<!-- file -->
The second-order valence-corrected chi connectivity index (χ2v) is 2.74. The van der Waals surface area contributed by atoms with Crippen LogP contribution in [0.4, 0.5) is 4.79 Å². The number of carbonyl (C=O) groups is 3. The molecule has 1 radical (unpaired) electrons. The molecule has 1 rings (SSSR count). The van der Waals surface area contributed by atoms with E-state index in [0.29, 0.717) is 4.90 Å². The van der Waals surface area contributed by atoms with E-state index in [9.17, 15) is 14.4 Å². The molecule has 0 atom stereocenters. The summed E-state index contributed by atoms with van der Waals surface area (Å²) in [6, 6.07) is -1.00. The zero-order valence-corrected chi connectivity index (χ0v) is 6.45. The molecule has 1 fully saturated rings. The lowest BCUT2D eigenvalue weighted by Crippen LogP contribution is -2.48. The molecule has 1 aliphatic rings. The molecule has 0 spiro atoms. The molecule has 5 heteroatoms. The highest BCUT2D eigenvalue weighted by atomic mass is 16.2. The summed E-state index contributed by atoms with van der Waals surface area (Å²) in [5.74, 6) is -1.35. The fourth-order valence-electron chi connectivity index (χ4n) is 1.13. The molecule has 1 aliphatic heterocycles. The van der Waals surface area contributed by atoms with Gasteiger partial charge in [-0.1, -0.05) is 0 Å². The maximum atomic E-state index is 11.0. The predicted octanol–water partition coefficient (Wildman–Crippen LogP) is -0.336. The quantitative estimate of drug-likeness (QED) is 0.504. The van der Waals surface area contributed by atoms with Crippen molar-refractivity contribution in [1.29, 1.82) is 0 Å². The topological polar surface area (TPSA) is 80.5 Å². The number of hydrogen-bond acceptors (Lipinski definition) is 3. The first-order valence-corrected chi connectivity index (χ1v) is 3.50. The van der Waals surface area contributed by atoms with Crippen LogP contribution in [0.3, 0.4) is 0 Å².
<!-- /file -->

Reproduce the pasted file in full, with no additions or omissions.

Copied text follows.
The second-order valence-corrected chi connectivity index (χ2v) is 2.74. The van der Waals surface area contributed by atoms with Crippen LogP contribution in [0.4, 0.5) is 4.79 Å². The number of carbonyl (C=O) groups is 3. The molecule has 1 radical (unpaired) electrons. The molecule has 1 rings (SSSR count). The van der Waals surface area contributed by atoms with E-state index in [0.29, 0.717) is 4.90 Å². The van der Waals surface area contributed by atoms with E-state index in [9.17, 15) is 14.4 Å². The molecule has 0 atom stereocenters. The summed E-state index contributed by atoms with van der Waals surface area (Å²) in [6, 6.07) is -1.00. The zero-order valence-corrected chi connectivity index (χ0v) is 6.45. The molecule has 1 fully saturated rings. The lowest BCUT2D eigenvalue weighted by Crippen LogP contribution is -2.48. The molecule has 1 aliphatic rings. The molecule has 0 spiro atoms. The molecule has 5 heteroatoms. The highest BCUT2D eigenvalue weighted by atomic mass is 16.2. The summed E-state index contributed by atoms with van der Waals surface area (Å²) in [5.74, 6) is -1.35. The fourth-order valence-electron chi connectivity index (χ4n) is 1.13. The molecule has 1 aliphatic heterocycles. The van der Waals surface area contributed by atoms with Gasteiger partial charge in [-0.1, -0.05) is 0 Å². The maximum atomic E-state index is 11.0. The predicted octanol–water partition coefficient (Wildman–Crippen LogP) is -0.336. The quantitative estimate of drug-likeness (QED) is 0.504. The van der Waals surface area contributed by atoms with Crippen molar-refractivity contribution in [1.29, 1.82) is 0 Å². The topological polar surface area (TPSA) is 80.5 Å². The number of hydrogen-bond acceptors (Lipinski definition) is 3. The first-order valence-corrected chi connectivity index (χ1v) is 3.50. The van der Waals surface area contributed by atoms with Crippen LogP contribution in [0.3, 0.4) is 0 Å².